Investors may acquire securities in a company listed on the LSE or quoted on AIM solely to benefit from any economic upside during the period of the investment. Other investors may acquire securities to increase the likelihood of success of a bid to be made for the entire company (commonly referred to as "stakebuilding"). This note sets out certain key issues investors should be aware of prior to acquiring any such securities, although detailed advice should be obtained prior to making any acquisition.

a.        Routes to investment           

There are a number of ways in which investors may acquire securities in companies listed on the LSE or quoted on AIM. Most commonly, investors acquire securities through the market. Alternatively or in combination with acquisitions through the market, investors may acquire securities off-market from substantial shareholders and/or pursuant to an equity fundraising by the company.

b.         Non-public information

No person should acquire (or encourage another to acquire) securities if it possesses any non-public information which could materially influence the price of the securities on the relevant exchange if it became publicly known ("MNPI"). This is known as insider dealing and constitutes market abuse. Liability affects individuals rather than companies and  carries criminal sanctions including fines and/or imprisonment.

If an investor is involved in discussions with a company prior to acquiring any securities  (whether stakebuilding in advance of a bid or not), it should try to ensure that the company does not disclose any MNPI in the course of such discussions. If an investor receives MNPI from a company, it should take detailed advice as to whether any planned acquisition of securities in such company would constitute insider dealing and/or market abuse.

If an investor is stakebuilding in advance of a bid and its only inside information is that it is contemplating making an offer, such inside information is "market information" rather than MNPI. Accordingly, any such investor may continue to stakebuild to increase the likelihood of success of any bid it may make.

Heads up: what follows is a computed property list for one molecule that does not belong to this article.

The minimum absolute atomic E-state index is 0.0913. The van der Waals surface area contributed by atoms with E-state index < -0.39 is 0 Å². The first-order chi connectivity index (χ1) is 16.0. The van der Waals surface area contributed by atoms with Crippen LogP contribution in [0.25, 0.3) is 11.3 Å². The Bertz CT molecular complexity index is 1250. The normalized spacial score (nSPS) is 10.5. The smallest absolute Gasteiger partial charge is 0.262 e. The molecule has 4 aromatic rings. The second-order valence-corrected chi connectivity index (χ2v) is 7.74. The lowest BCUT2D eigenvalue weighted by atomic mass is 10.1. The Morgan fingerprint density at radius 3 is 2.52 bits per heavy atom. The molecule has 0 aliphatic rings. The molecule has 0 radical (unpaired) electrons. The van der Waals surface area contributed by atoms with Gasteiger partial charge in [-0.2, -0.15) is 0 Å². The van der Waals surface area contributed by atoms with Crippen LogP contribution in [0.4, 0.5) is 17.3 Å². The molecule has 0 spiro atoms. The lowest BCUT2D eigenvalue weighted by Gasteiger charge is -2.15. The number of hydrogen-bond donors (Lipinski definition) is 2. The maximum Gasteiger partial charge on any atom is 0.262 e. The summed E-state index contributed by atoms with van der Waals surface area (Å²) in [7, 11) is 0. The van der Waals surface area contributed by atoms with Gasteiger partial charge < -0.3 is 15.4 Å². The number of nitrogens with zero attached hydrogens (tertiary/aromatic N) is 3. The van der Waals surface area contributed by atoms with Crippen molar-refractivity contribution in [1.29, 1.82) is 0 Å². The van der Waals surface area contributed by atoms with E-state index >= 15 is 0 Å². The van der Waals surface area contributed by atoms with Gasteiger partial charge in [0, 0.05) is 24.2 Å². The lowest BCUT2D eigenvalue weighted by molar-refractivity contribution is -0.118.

c.         Disclosure Guidance and Transparency Rules ("DTRs")

Once an investor holds 3% or more of the total voting rights attaching to shares in issue of a company listed on the LSE or quoted on AIM (whether as a shareholder and/or through a direct or indirect holding of financial instruments), or such holding changes to reach, exceed or fall below every 1% above such 3% threshold, the investor must notify the company within two trading days. If the company is listed on the LSE or quoted on AIM, but is not incorporated in the UK or its principal place of business is not the UK (a "non-UK issuer"), the percentage thresholds for notification to the company are 5%, 10%, 15%, 20%, 25%, 30%, 50% and 75%.

To calculate whether it has reached, exceeded or fallen below a threshold, an investor should use the total number of voting rights according to the company's most recent disclosure. The calculation must be done on the date of the relevant trade and figures should be rounded down to the next whole number.

The notification to the company must:

  • be in the standard form available on the FCA's website;
  • be made within two trading days (or four trading days if the company is a non-UK issuer);
  • state the resulting situation in terms of voting rights;